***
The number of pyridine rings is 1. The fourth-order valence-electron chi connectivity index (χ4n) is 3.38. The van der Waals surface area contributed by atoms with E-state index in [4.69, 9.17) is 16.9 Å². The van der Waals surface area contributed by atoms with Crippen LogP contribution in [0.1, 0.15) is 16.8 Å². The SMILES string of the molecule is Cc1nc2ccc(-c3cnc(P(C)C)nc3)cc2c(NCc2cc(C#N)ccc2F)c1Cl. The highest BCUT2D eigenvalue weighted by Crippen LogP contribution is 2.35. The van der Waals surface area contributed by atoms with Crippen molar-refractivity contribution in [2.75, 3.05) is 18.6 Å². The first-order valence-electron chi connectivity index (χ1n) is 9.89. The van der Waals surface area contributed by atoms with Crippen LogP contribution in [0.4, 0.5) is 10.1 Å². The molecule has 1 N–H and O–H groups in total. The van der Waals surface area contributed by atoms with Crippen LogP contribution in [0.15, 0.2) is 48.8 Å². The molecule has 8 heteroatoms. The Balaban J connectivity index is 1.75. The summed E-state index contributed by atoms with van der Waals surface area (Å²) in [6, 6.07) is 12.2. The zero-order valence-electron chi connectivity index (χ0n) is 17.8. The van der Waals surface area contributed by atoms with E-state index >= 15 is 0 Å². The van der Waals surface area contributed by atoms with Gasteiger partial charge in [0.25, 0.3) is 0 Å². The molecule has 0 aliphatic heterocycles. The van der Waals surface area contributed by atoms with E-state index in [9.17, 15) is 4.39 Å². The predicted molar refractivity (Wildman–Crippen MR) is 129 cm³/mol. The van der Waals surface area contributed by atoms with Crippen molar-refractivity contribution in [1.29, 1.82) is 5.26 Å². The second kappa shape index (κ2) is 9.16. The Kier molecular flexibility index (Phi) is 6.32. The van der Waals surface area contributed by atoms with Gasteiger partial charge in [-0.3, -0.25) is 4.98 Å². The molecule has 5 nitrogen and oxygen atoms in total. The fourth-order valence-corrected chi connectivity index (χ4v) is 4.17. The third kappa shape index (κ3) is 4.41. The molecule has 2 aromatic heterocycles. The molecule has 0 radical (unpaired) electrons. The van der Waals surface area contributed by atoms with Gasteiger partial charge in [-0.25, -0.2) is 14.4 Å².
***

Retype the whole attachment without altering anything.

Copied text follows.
The number of pyridine rings is 1. The fourth-order valence-electron chi connectivity index (χ4n) is 3.38. The van der Waals surface area contributed by atoms with E-state index in [4.69, 9.17) is 16.9 Å². The van der Waals surface area contributed by atoms with Crippen LogP contribution in [0.1, 0.15) is 16.8 Å². The SMILES string of the molecule is Cc1nc2ccc(-c3cnc(P(C)C)nc3)cc2c(NCc2cc(C#N)ccc2F)c1Cl. The highest BCUT2D eigenvalue weighted by Crippen LogP contribution is 2.35. The van der Waals surface area contributed by atoms with Crippen molar-refractivity contribution in [2.75, 3.05) is 18.6 Å². The first-order valence-electron chi connectivity index (χ1n) is 9.89. The van der Waals surface area contributed by atoms with Crippen LogP contribution in [0.4, 0.5) is 10.1 Å². The molecule has 1 N–H and O–H groups in total. The van der Waals surface area contributed by atoms with Crippen LogP contribution in [0.15, 0.2) is 48.8 Å². The molecule has 8 heteroatoms. The Balaban J connectivity index is 1.75. The summed E-state index contributed by atoms with van der Waals surface area (Å²) in [6, 6.07) is 12.2. The zero-order valence-electron chi connectivity index (χ0n) is 17.8. The van der Waals surface area contributed by atoms with E-state index >= 15 is 0 Å². The van der Waals surface area contributed by atoms with Gasteiger partial charge in [0.25, 0.3) is 0 Å². The molecule has 0 aliphatic heterocycles. The van der Waals surface area contributed by atoms with E-state index in [9.17, 15) is 4.39 Å². The predicted molar refractivity (Wildman–Crippen MR) is 129 cm³/mol. The van der Waals surface area contributed by atoms with Crippen molar-refractivity contribution in [1.29, 1.82) is 5.26 Å². The second kappa shape index (κ2) is 9.16. The Kier molecular flexibility index (Phi) is 6.32. The van der Waals surface area contributed by atoms with Gasteiger partial charge in [-0.3, -0.25) is 4.98 Å². The molecule has 5 nitrogen and oxygen atoms in total. The fourth-order valence-corrected chi connectivity index (χ4v) is 4.17. The third kappa shape index (κ3) is 4.41. The molecule has 2 aromatic heterocycles. The molecule has 0 radical (unpaired) electrons. The van der Waals surface area contributed by atoms with Gasteiger partial charge in [-0.25, -0.2) is 14.4 Å².